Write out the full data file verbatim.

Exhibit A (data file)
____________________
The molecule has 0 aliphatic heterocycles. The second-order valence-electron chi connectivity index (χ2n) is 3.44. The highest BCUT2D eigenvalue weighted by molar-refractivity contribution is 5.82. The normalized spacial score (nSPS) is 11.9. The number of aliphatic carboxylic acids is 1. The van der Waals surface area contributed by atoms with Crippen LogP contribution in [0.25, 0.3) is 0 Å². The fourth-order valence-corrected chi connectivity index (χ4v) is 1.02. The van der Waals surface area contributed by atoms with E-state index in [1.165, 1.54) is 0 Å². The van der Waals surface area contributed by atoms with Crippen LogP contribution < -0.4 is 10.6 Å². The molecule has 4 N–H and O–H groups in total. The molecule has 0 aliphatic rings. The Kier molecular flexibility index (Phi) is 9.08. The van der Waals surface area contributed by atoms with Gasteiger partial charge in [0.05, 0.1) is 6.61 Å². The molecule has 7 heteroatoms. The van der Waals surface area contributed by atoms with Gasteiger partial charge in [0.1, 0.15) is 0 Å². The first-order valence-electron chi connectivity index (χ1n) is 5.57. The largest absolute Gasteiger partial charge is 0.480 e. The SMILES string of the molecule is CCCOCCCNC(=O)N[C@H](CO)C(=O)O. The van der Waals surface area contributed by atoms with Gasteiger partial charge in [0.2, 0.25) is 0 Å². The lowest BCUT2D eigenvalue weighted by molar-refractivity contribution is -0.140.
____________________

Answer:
The molecule has 0 aliphatic heterocycles. The second-order valence-electron chi connectivity index (χ2n) is 3.44. The highest BCUT2D eigenvalue weighted by molar-refractivity contribution is 5.82. The normalized spacial score (nSPS) is 11.9. The number of aliphatic carboxylic acids is 1. The van der Waals surface area contributed by atoms with Crippen LogP contribution in [0.25, 0.3) is 0 Å². The fourth-order valence-corrected chi connectivity index (χ4v) is 1.02. The van der Waals surface area contributed by atoms with E-state index in [1.165, 1.54) is 0 Å². The van der Waals surface area contributed by atoms with Crippen LogP contribution < -0.4 is 10.6 Å². The molecule has 4 N–H and O–H groups in total. The molecule has 0 aliphatic rings. The Kier molecular flexibility index (Phi) is 9.08. The van der Waals surface area contributed by atoms with Gasteiger partial charge in [0.05, 0.1) is 6.61 Å². The molecule has 7 heteroatoms. The van der Waals surface area contributed by atoms with Gasteiger partial charge in [0.1, 0.15) is 0 Å². The first-order valence-electron chi connectivity index (χ1n) is 5.57. The largest absolute Gasteiger partial charge is 0.480 e. The SMILES string of the molecule is CCCOCCCNC(=O)N[C@H](CO)C(=O)O. The van der Waals surface area contributed by atoms with Gasteiger partial charge in [0.2, 0.25) is 0 Å². The lowest BCUT2D eigenvalue weighted by molar-refractivity contribution is -0.140.